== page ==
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It is both an honour and a privilege to have been asked to write a preface to this much-needed collection of Pan-African postcards by Nigerian activist, scholar, columnist, campaigner and Pan- Africanist par excellence: the late Dr Tajudeen Abdul-Raheem.

Tajudeen was born on 6 January 1961 in Funtua, Katsina state, Nigeria. He died tragically on African Liberation Day, 25 May 2009, in a motor accident in Nairobi, Kenya while on his way to the airport.

He graduated with a first class honours degree in political science from Bayero University Kano. After youth service, Tajudeen received a prestigious Rhodes fellowship and proceeded to Oxford University from where he graduated with a DPhil.

From Oxford, Tajudeen had unlimited career options, but he never wavered in his determination and focus. He chose to return to make his contribution to the rebuilding of the African continent. In 1992 Tajudeen was appointed general secretary for the secretariat organising the 7th Pan-African Congress in Kampala, Uganda. The congress he organised in 1994, with delegates from 47 countries, turned out to be one of the largest and most vibrant gatherings of Pan-Africanists in many years. Though its theme was ‘Africa: Facing the Future in Unity, Social Progress and Democracy’; the congress was overshadowed by the unfolding genocide in Rwanda.

Tajudeen accompanied a delegation from the Pan-African Movement to Rwanda for a first-hand assessment of what was going on in the country, but the delegation fell into an ambush near Kigali from which Tajudeen was lucky to escape unhurt.

Subsequent to the 1994 Pan-African Congress, Tajudeen remained engaged and dedicated to Pan-African causes. He used his position as general secretary of the Global Pan-African Movement to inspire an entire generation of Africans and Africanists. He was emphatic that the Pan-African effort must be coordinated from the African soil. His work with the Pan-African Movement involved travelling across the African continent and to the Americas and the Caribbean. Wherever Tajudeen found himself, he always identified with the concerns of the local community.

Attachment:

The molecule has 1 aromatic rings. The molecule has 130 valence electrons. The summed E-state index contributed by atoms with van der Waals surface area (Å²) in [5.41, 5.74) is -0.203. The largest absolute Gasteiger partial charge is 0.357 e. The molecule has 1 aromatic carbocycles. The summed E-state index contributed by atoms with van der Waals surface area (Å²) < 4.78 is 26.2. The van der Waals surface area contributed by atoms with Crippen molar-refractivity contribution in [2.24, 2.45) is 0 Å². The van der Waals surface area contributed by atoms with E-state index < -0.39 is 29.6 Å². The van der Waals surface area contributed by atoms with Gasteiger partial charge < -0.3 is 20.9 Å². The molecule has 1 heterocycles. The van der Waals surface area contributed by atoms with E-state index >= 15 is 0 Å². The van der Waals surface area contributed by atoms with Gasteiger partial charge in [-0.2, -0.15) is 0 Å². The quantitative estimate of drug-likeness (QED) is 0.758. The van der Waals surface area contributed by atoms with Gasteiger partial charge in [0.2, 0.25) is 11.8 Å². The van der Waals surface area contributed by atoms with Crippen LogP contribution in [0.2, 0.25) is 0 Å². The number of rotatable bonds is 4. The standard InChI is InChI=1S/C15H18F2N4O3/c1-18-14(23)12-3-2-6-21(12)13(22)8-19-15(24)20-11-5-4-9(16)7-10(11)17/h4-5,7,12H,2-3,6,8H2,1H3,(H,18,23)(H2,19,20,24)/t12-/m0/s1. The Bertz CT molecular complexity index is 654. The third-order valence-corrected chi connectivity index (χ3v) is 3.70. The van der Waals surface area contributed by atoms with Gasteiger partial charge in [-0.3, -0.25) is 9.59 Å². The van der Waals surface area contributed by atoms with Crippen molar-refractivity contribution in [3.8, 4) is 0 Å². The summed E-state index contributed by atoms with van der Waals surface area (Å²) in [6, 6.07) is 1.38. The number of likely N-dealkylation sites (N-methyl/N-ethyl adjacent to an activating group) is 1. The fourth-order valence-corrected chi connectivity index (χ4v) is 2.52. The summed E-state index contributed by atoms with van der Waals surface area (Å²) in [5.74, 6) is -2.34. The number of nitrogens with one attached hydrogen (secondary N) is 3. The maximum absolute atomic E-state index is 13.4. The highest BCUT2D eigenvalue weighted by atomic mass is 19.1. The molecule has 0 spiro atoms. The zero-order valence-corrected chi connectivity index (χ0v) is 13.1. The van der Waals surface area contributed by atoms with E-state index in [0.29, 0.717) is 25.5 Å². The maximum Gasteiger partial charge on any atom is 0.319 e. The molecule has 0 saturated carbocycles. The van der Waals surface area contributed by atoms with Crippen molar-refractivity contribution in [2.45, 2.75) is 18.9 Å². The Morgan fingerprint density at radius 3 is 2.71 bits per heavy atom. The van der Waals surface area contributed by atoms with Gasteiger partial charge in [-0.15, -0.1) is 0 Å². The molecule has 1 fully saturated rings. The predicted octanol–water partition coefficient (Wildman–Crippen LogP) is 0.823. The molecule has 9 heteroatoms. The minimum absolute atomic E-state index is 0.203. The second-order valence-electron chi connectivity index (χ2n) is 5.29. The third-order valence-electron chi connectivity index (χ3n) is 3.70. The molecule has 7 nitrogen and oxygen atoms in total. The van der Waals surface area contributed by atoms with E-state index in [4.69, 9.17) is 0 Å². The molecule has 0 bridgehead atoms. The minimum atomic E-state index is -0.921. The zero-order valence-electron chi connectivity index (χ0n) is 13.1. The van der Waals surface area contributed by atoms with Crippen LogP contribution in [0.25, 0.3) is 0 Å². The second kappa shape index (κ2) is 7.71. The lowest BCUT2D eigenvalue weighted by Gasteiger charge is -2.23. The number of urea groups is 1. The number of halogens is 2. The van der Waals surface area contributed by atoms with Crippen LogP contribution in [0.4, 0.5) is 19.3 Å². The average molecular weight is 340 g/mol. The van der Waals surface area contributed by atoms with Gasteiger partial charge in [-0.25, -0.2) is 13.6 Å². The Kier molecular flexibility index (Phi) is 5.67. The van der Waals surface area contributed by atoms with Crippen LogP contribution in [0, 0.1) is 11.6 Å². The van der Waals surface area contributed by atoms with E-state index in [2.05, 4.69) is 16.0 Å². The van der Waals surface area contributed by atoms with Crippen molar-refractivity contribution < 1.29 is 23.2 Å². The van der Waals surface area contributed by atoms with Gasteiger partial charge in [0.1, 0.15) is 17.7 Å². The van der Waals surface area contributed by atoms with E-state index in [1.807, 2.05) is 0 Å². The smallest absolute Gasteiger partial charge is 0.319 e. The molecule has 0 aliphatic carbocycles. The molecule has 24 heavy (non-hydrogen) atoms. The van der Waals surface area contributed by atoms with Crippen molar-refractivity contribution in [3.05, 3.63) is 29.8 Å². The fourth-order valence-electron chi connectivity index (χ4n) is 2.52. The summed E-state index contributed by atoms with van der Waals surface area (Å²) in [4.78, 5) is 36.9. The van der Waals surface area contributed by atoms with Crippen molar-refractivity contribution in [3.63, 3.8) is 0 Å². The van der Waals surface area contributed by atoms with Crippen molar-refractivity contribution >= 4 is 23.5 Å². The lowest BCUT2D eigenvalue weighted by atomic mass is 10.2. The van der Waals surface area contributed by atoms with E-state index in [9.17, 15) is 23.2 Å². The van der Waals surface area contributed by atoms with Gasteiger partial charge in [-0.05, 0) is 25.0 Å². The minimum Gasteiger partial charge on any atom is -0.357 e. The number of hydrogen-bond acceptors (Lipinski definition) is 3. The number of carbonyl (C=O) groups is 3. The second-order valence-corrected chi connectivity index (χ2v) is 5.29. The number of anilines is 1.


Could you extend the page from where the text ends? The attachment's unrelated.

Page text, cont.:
In his last job, Tajudeen served as deputy director for Africa of the United Nations’ Millennium Campaign. From this position, he kept a faithful vigil over the efforts to meet the Millennium Development Goals (MDGs) across the continent – he spoke to African presidents, leaders, students, young people, women’s groups and ‘ordinary’ Africans. He was passionate about this campaign.

Tajudeen tackled issues head-on, had no sacred cows, and could be a fierce critic, even of his closest friends and comrades. At the time of his death he was working on a historical account and political analysis of some African liberation movements and where they had gone astray.

Tajudeen did not hesitate to speak the truth to those in power. He boldly and quite undiplomatically took to task African leaders who did not have the courage of their convictions, including taking-up issues with them in public.

What will never cease to amaze Taju’s friends, comrades and acquaintances was how he found time to write. He was a prolific author, writing a regular column, the ‘Thursday Postcard’, syndicated to many newspapers including Nigeria’s the Daily Trust and Pambazuka News. Taju remained faithful to his calling as a political scientist and thinker.

Even in death, Tajudeen still speaks and is recognised for his tremendous contributions to the development of the continent. The next generation will not grow up to see Tajudeen, therefore, we must work together to create a better society such that we can say to the next generation: this is the world Tajudeen helped to build. Perhaps if we take a moment to reflect on the most popular and most emphasised piece of advice Tajudeen ever offered, we would find in it lessons that still speak to us as individuals, to our countries and to our world today; it is his email signature – ‘Don’t agonise; organise!’

The publication of this book is an important step towards ensuring the maintenance of Tajudeen’s legacy. It should be essential reading for all Pan-African activists and for those who aspire to a world based on the principles of justice and freedom to which Tajudeen was so committed.


* 'Speaking Truth to Power: Selected Pan-African Postcards' is now available from Pambazuka Press for £14.95.
* Dr Salim Ahmed Salim was prime minister of Tanzania (1984–85), secretary-general of the Organisation for African Unity (1989–2001) and African Union Special Envoy on the Darfur Conflict (2005–08). He is currently chairman of the Mwalimu Nyerere Foundation and a member of the African Union’s Panel of the Wise.
* Please send comments to [email protected] or comment online at Pambazuka News.